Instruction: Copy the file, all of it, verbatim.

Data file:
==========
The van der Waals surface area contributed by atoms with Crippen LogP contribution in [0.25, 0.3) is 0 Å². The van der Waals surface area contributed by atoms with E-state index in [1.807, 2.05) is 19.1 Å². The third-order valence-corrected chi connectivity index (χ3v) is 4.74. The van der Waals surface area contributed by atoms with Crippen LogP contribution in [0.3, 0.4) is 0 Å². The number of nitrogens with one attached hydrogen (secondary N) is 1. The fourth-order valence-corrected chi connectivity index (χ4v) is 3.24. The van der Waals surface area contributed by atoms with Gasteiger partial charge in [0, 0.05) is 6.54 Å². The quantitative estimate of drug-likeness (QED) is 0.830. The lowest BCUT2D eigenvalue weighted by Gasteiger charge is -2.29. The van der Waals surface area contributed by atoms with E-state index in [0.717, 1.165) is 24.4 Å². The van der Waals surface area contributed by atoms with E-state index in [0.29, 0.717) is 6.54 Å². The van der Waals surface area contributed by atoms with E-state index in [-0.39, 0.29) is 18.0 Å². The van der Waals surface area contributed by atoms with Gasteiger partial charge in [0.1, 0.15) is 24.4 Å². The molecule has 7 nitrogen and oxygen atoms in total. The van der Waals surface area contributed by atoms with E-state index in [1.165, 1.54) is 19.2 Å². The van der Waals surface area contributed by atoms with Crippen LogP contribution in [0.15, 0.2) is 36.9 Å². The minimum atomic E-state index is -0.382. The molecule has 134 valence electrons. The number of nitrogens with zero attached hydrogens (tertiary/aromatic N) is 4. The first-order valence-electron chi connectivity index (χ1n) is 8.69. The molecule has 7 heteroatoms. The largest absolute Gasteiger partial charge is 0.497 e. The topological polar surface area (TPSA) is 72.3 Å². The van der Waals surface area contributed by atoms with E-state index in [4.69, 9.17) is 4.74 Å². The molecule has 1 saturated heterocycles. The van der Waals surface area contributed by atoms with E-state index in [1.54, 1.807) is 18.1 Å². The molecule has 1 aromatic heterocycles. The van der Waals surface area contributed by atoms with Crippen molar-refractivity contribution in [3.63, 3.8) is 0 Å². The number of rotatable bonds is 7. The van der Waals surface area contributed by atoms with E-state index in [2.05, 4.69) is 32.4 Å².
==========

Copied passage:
The van der Waals surface area contributed by atoms with Crippen LogP contribution in [0.25, 0.3) is 0 Å². The van der Waals surface area contributed by atoms with E-state index in [1.807, 2.05) is 19.1 Å². The third-order valence-corrected chi connectivity index (χ3v) is 4.74. The van der Waals surface area contributed by atoms with Crippen LogP contribution in [0.3, 0.4) is 0 Å². The number of nitrogens with one attached hydrogen (secondary N) is 1. The fourth-order valence-corrected chi connectivity index (χ4v) is 3.24. The van der Waals surface area contributed by atoms with Gasteiger partial charge in [0, 0.05) is 6.54 Å². The quantitative estimate of drug-likeness (QED) is 0.830. The lowest BCUT2D eigenvalue weighted by Gasteiger charge is -2.29. The van der Waals surface area contributed by atoms with E-state index in [0.717, 1.165) is 24.4 Å². The van der Waals surface area contributed by atoms with E-state index in [0.29, 0.717) is 6.54 Å². The van der Waals surface area contributed by atoms with E-state index in [-0.39, 0.29) is 18.0 Å². The van der Waals surface area contributed by atoms with Gasteiger partial charge in [0.1, 0.15) is 24.4 Å². The molecule has 7 nitrogen and oxygen atoms in total. The van der Waals surface area contributed by atoms with E-state index in [1.165, 1.54) is 19.2 Å². The van der Waals surface area contributed by atoms with Crippen LogP contribution in [0.15, 0.2) is 36.9 Å². The minimum atomic E-state index is -0.382. The molecule has 134 valence electrons. The number of nitrogens with zero attached hydrogens (tertiary/aromatic N) is 4. The first-order valence-electron chi connectivity index (χ1n) is 8.69. The molecule has 7 heteroatoms. The largest absolute Gasteiger partial charge is 0.497 e. The topological polar surface area (TPSA) is 72.3 Å². The van der Waals surface area contributed by atoms with E-state index in [4.69, 9.17) is 4.74 Å². The molecule has 1 saturated heterocycles. The van der Waals surface area contributed by atoms with E-state index in [1.54, 1.807) is 18.1 Å². The molecule has 1 aromatic heterocycles. The van der Waals surface area contributed by atoms with Crippen molar-refractivity contribution in [3.63, 3.8) is 0 Å². The number of rotatable bonds is 7. The van der Waals surface area contributed by atoms with E-state index in [2.05, 4.69) is 32.4 Å².